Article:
Friday, 1 June 2012

The Bridge (Broen)

I've been laid up with a bit of a virus over the last few days, unable really to read or indeed work on anything creative. My almost completed Shamutanti Hills project lies gathering dust, I have not even the strength to pick up a paint brush, and at times I've been too ill even to be able to read. Luckily, I discovered The Bridge on BBC iPlayer, a Nordic closed ended crime series in 10 parts.

The demand for Nordic serials in the UK has been picking up on the strength of the success of Stieg Larsson's Girl With A Dragon Tattoo. I've already seen the excellent Danish political thriller, Borgen, which dealt with the then-fictional prospect of a woman reaching the prime minister's job (something achieved in real life by Helle Thorning-Schmidt in September 2011 - after Borgen was broadcast).

Approaching The Bridge, I did experience a little trepidation, as I wondered whether it would reach Borgen's dizzy heights. It's fair to say that it exceeded them.

Here are the opening credit, along with the haunting theme from Hollow Talk -



If you liked Se7en, you'll like The Bridge. It's like Se7en, but at almost 600 minutes, a lot longer, and slightly less graphic in its brutality (although not by much). It focuses on a joint Danish/Swedish investigation into the murder of a Swedish politician, who is found lying precisely on the borderline between the two countries, on the Oresund Bridge (hence the series' title) across the straits.

The murder forces the two police forces to begin working together, and creates the unlikely duo of Martin Rohde (Kim Bodnia) for the Danes and the sociopathic Saga Norin (played by the outstanding Sofia Helin) for the Swedes. I have to confess, non-Nordics probably miss out on a lot of the gentle ribbing that goes on between the two nationalities and some of the national stereotypes - if there are any there, they went right over my head! A good example is when Rohde has to brief a room full of Swedish cops, but speaks too quickly, and ends up with them all looking at him blankly, as while similar, Danish is still a different language.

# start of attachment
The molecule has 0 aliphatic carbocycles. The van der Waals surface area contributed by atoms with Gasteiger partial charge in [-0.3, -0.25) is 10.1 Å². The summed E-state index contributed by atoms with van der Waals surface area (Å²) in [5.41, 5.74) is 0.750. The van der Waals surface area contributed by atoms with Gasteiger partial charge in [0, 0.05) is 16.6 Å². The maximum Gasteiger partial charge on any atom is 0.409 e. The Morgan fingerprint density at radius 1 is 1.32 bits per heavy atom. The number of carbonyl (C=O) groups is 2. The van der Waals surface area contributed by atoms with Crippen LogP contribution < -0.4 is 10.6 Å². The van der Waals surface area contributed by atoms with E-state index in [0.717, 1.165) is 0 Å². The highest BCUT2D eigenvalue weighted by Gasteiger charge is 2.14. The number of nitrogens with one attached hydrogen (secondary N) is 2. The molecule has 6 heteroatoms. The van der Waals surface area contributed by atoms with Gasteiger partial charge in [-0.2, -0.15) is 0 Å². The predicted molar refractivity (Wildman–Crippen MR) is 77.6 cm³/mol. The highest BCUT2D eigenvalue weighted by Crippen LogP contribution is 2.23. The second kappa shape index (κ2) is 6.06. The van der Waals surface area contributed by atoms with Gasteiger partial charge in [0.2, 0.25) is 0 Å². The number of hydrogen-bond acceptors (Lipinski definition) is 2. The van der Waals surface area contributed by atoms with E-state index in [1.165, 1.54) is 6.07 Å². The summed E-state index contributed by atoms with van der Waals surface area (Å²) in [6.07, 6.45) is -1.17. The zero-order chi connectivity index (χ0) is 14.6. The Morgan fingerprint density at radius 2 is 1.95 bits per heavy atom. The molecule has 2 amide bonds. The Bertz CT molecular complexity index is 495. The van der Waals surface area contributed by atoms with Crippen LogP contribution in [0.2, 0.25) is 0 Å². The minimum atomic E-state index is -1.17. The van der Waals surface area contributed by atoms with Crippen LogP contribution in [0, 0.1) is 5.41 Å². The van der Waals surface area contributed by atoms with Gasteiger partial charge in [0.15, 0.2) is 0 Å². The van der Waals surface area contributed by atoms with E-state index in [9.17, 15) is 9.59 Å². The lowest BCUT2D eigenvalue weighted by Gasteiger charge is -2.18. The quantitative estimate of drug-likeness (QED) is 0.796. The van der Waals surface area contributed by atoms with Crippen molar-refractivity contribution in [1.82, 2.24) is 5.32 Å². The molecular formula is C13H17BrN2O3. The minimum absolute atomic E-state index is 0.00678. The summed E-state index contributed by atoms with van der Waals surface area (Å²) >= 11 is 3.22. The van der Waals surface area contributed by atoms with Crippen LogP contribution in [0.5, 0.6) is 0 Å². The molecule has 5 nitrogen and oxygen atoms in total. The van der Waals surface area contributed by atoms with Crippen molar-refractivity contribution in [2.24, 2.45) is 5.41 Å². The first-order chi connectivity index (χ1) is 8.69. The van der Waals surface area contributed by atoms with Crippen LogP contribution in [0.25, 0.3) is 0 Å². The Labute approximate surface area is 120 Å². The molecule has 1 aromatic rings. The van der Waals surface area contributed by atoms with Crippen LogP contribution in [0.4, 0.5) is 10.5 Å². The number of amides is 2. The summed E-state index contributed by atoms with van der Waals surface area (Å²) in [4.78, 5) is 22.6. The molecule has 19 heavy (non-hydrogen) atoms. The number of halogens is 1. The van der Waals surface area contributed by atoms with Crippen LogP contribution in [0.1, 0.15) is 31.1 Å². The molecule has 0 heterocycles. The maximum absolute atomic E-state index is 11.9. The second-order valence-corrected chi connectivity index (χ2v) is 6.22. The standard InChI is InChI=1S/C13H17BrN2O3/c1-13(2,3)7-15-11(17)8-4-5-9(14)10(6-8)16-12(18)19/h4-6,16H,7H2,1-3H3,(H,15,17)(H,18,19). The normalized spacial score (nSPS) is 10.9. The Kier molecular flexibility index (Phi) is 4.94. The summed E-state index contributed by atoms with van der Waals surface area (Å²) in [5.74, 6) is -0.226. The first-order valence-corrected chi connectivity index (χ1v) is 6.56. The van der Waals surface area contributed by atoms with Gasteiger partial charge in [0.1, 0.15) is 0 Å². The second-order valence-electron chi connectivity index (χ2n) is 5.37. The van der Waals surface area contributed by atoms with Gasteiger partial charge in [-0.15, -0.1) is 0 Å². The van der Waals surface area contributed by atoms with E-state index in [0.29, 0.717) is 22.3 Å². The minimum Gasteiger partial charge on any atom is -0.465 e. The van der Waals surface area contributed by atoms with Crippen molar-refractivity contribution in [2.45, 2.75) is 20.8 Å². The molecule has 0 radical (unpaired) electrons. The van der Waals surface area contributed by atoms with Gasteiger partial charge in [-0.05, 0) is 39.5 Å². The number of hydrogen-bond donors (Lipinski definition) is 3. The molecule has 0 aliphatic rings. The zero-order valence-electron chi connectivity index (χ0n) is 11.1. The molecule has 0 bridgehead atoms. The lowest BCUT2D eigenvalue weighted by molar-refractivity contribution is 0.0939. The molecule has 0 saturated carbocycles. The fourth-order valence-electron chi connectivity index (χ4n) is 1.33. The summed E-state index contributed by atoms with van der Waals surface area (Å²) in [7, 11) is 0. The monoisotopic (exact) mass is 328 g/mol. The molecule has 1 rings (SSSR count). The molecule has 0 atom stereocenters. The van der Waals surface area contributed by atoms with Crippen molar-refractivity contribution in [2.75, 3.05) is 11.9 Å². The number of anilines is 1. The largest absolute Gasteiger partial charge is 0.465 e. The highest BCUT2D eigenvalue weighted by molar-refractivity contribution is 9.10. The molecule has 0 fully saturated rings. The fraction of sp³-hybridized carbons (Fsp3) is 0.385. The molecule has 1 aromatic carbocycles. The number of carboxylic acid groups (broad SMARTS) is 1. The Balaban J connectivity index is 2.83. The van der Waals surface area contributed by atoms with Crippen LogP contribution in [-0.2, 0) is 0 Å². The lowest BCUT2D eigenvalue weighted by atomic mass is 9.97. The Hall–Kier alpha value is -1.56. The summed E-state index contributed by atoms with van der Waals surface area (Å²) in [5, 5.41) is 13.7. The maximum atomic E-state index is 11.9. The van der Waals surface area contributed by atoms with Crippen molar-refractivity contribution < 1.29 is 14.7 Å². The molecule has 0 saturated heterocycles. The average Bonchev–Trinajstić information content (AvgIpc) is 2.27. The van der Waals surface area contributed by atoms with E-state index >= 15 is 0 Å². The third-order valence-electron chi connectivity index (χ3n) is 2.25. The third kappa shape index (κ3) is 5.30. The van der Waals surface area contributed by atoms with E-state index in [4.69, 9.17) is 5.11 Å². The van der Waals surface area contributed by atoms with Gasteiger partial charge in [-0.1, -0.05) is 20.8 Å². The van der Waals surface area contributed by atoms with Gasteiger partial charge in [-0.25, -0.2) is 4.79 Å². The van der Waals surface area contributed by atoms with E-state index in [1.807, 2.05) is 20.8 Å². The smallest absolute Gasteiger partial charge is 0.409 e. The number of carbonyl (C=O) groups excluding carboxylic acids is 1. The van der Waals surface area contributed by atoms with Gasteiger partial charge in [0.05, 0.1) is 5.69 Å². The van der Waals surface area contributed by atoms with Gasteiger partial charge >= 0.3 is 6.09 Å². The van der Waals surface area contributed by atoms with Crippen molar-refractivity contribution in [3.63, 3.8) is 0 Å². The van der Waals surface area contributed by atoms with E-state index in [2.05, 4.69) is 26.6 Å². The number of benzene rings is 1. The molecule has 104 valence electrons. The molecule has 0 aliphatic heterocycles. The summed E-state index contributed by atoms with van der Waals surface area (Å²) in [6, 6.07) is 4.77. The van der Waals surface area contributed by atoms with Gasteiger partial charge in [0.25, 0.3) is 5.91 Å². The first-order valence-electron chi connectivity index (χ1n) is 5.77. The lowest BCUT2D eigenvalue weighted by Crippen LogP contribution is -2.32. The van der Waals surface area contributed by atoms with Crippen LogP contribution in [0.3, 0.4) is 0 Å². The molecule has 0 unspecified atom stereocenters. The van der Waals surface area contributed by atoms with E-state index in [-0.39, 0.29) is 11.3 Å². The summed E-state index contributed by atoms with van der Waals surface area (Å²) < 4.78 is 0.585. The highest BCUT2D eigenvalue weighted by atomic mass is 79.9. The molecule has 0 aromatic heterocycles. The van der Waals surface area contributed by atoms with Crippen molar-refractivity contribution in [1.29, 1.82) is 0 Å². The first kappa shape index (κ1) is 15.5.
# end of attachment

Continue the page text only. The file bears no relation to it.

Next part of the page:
Saga Norin, though, is a great character as an investigator. She is highly efficient, very courageous, but ultimately completely lacking in interpersonal skills. While the character makes some great leaps of logic as to the killer's identity over the course of the series, she has a hard time maintaining her relationships with others on an even keel. This is mainly because she has no capacity for small talk, and always speaks her mind. She has no capacity to lie. Ever. Consequently she is always creating embarrassing situations for herself, often without realising it. This is a constant them through the series, and I liked it a lot.

The director also manages to invoke a bleak urban landscapes of both Copenhagen and Malmo, especially the harsh, wintry quality of the light. It adds to the gritty, often uncompromising feel of the whole series. With a series like this, it is hard to really go into more detail without giving everything away.

Really worth a look if you get the chance. Unfortunately this is no longer available on BBC iPlayer, and I had to watch the whole thing in the space of three days in order to catch it all. In a way, this was a good thing, as each episode ends on a cliff hanger. I'd have had a hard time waiting a week for the next one to be released!

2 comments:

  1. I missed The Bridge as I didn't even realise it was on. It's a shame, as I really enjoyed The Killing -- series two in particular -- so I'm sure I would have liked it.

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  2. We loved this. Great characters, twisty turny plot. I'm glad we caught it on i-player, but I'd have happily paid for a boxset.

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